Pursuing accelerated approval for INO-3107 or any of our other product candidates may not lead to a faster development or regulatory review or approval process and does not increase the likelihood that our product candidates will receive marketing approval.
We plan to pursue accelerated approval for our product candidate INO-3107 and may in the future decide to pursue accelerated approval for one or more of our other product candidates. Under the FDA’s accelerated approval program, the FDA may approve a drug or biologic for a serious or life-threatening disease or condition that provides a meaningful advantage over available therapies based upon a surrogate endpoint that is reasonably likely to predict clinical benefit, or on a clinical endpoint that can be measured earlier than irreversible morbidity or mortality that is reasonably likely to predict an effect on irreversible morbidity or mortality or other clinical benefit. For drugs or biologics granted accelerated approval, post-marketing confirmatory trials are required to verify and describe the anticipated effect on irreversible morbidity or mortality or other clinical benefit. These confirmatory trials must be completed with due diligence, and the FDA may require that the trial be designed, initiated, and/or fully enrolled prior to approval.
If we pursue accelerated approval for INO-3107 for the treatment or RRP, or a future product candidate for another disease or condition, we would do so on the basis that there is no available therapy for that disease or condition or that our product candidate provides a benefit over available therapy. If standard of care were to evolve or if any of our competitors were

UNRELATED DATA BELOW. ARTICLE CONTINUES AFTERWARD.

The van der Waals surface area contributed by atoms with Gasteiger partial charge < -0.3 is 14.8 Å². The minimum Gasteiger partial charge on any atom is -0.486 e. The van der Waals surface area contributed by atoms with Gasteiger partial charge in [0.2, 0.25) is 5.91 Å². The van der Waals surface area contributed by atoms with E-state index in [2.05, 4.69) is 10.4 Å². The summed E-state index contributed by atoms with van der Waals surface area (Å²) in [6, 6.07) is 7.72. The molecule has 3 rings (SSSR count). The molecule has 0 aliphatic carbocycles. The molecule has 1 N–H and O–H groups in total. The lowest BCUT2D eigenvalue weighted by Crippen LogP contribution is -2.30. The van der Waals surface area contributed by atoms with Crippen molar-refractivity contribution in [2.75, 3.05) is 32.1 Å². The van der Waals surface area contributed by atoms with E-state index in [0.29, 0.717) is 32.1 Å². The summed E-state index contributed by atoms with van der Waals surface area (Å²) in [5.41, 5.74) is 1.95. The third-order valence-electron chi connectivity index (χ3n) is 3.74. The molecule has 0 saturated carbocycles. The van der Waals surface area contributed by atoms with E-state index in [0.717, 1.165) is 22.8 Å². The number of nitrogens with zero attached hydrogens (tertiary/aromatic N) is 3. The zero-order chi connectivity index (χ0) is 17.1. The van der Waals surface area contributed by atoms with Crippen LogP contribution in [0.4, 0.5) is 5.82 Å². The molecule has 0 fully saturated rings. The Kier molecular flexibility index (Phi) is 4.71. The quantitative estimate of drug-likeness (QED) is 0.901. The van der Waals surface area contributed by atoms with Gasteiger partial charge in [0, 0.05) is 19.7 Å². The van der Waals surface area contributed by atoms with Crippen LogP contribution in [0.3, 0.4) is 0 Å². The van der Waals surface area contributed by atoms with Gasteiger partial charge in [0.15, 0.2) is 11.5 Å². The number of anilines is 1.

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to receive full approval on the basis of a confirmatory trial for a drug or biologic for a disease or condition for which we are seeking accelerated approval before we receive accelerated approval, the disease or condition would no longer qualify as one for which there is no available therapy, and accelerated approval of our product candidate would not occur without a showing of benefit over available therapy. The treatment landscape can change quickly as the FDA converts accelerated approvals to full approvals on the basis of successful confirmatory trials.
We have received feedback from the FDA that data from our completed Phase 1/2 clinical trial of INO-3107 for the treatment of RRP can be used to support the submission of a BLA for review under the accelerated approval program; however, whether any trial is sufficient to receive FDA approval under the accelerated approval pathway will depend on the safety and efficacy results of such trial and will only be determined by the FDA upon review of a submitted BLA.
Moreover, the FDA may withdraw approval of INO-3107 or any future product candidate approved under the accelerated approval pathway if, for example:
the trial or trials required to verify the predicted clinical benefit of our product candidate fail to verify such benefit or do not demonstrate sufficient clinical benefit to justify the risks associated with such product;
other evidence demonstrates that our product candidate is not shown to be safe or effective under the conditions of use;
we fail to conduct any required post-approval trial of our product candidate with due diligence; or
we disseminate false or misleading promotional materials relating to the relevant product candidate.